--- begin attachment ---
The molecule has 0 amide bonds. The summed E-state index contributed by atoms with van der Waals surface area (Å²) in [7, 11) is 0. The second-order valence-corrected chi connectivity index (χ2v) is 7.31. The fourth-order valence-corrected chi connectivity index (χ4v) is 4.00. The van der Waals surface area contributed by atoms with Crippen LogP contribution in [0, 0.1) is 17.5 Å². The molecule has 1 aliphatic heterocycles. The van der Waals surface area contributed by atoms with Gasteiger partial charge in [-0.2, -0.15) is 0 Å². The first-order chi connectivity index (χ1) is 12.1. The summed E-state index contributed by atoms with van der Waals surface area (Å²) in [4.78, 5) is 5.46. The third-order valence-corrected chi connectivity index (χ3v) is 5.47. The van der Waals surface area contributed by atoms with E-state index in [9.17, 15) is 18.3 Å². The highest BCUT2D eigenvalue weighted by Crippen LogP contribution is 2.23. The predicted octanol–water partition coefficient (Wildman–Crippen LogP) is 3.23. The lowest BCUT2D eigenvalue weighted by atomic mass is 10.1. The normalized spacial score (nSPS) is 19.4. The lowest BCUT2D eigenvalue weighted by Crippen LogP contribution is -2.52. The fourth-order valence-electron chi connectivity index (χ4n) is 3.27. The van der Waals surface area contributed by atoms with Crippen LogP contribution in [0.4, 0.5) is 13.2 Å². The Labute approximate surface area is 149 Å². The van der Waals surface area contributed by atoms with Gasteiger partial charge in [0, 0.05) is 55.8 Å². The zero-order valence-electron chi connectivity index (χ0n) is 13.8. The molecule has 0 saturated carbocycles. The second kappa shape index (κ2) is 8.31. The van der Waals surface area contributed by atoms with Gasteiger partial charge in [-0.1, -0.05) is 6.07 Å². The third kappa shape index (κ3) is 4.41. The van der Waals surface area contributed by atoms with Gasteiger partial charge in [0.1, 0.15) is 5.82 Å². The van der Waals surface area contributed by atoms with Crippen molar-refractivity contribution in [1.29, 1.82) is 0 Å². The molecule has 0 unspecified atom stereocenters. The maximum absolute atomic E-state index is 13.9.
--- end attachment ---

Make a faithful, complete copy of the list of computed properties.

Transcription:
The molecule has 0 amide bonds. The summed E-state index contributed by atoms with van der Waals surface area (Å²) in [7, 11) is 0. The second-order valence-corrected chi connectivity index (χ2v) is 7.31. The fourth-order valence-corrected chi connectivity index (χ4v) is 4.00. The van der Waals surface area contributed by atoms with Crippen LogP contribution in [0, 0.1) is 17.5 Å². The molecule has 1 aliphatic heterocycles. The van der Waals surface area contributed by atoms with Gasteiger partial charge in [-0.2, -0.15) is 0 Å². The first-order chi connectivity index (χ1) is 12.1. The summed E-state index contributed by atoms with van der Waals surface area (Å²) in [4.78, 5) is 5.46. The third-order valence-corrected chi connectivity index (χ3v) is 5.47. The van der Waals surface area contributed by atoms with E-state index in [9.17, 15) is 18.3 Å². The highest BCUT2D eigenvalue weighted by Crippen LogP contribution is 2.23. The predicted octanol–water partition coefficient (Wildman–Crippen LogP) is 3.23. The lowest BCUT2D eigenvalue weighted by atomic mass is 10.1. The normalized spacial score (nSPS) is 19.4. The lowest BCUT2D eigenvalue weighted by Crippen LogP contribution is -2.52. The fourth-order valence-electron chi connectivity index (χ4n) is 3.27. The van der Waals surface area contributed by atoms with Crippen LogP contribution in [0.4, 0.5) is 13.2 Å². The Labute approximate surface area is 149 Å². The van der Waals surface area contributed by atoms with Gasteiger partial charge in [0, 0.05) is 55.8 Å². The zero-order valence-electron chi connectivity index (χ0n) is 13.8. The molecule has 0 saturated carbocycles. The second kappa shape index (κ2) is 8.31. The van der Waals surface area contributed by atoms with Gasteiger partial charge in [-0.1, -0.05) is 6.07 Å². The third kappa shape index (κ3) is 4.41. The van der Waals surface area contributed by atoms with Gasteiger partial charge in [0.1, 0.15) is 5.82 Å². The van der Waals surface area contributed by atoms with Crippen molar-refractivity contribution in [1.29, 1.82) is 0 Å². The molecule has 0 unspecified atom stereocenters. The maximum absolute atomic E-state index is 13.9.